, Volume 68, Issue 1, pp 63-68

Influence of fungi on growth and survival of Onychiurus armatus (Collembola) in a metal polluted soil

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The influence of food quantity and quality on growth and survival of Onychiurus armatus (Tullb.) in metal polluted environments has been investigated in laboratory experiments. The Collembola was reared on five species of fungi isolated from a metal polluted soil close to a brass mill in SE Sweden.

Survival of O. armatus was improved when fungal biomass was continuously added in a polluted mor (1,300 ppm Zn and 200 ppm Cu), and when specimens were fed metal polluted fungi for 1, 3 and 7 days a week, only those that were starved had increased mortality. Allometric growth, on the other hand, was significantly reduced when Collembola was given surplus of metal polluted fungi, whereas growth losses caused by metals were offset by protein rich food. Hence, sufficient food quantities alone could overcome mortality losses but not growth retardation in a metal polluted environment.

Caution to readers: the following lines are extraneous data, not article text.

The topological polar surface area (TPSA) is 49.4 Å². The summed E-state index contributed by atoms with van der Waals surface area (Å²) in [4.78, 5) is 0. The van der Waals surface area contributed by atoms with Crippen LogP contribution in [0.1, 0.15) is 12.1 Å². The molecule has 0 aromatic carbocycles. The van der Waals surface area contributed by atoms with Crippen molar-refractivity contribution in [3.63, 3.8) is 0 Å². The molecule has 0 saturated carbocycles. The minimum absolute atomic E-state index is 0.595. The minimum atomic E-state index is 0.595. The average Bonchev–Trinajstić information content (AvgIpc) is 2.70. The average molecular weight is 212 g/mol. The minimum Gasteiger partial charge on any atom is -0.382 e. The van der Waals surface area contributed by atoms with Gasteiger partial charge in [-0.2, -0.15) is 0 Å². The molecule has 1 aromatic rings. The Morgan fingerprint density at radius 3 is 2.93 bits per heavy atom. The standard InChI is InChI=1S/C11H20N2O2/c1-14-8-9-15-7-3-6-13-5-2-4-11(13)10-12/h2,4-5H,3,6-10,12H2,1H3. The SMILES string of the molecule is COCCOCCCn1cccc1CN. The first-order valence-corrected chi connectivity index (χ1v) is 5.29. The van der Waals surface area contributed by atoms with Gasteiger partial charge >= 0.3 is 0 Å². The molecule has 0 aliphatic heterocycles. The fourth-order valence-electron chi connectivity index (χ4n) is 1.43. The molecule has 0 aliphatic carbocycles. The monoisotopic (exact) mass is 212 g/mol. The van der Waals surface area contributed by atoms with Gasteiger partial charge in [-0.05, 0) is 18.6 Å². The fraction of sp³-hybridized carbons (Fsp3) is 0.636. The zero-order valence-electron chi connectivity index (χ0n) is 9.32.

Feeding preference of O. armatus was not determined by the protein content of the fungi although this was beneficial for growth. Metals changed the relative palatability of fungal species, but one of the metal tolerant species, Paecilomyces farinosus, which was also protein rich, remained reasonably attractive for O. armatus also when it was metal polluted. The mechanisms by which growth and survival of O. armatus were promoted by a combination of protein and Zn/Cu rich fungi seemed to be crucial in understanding the fate of a population of this species in a metal polluted soil.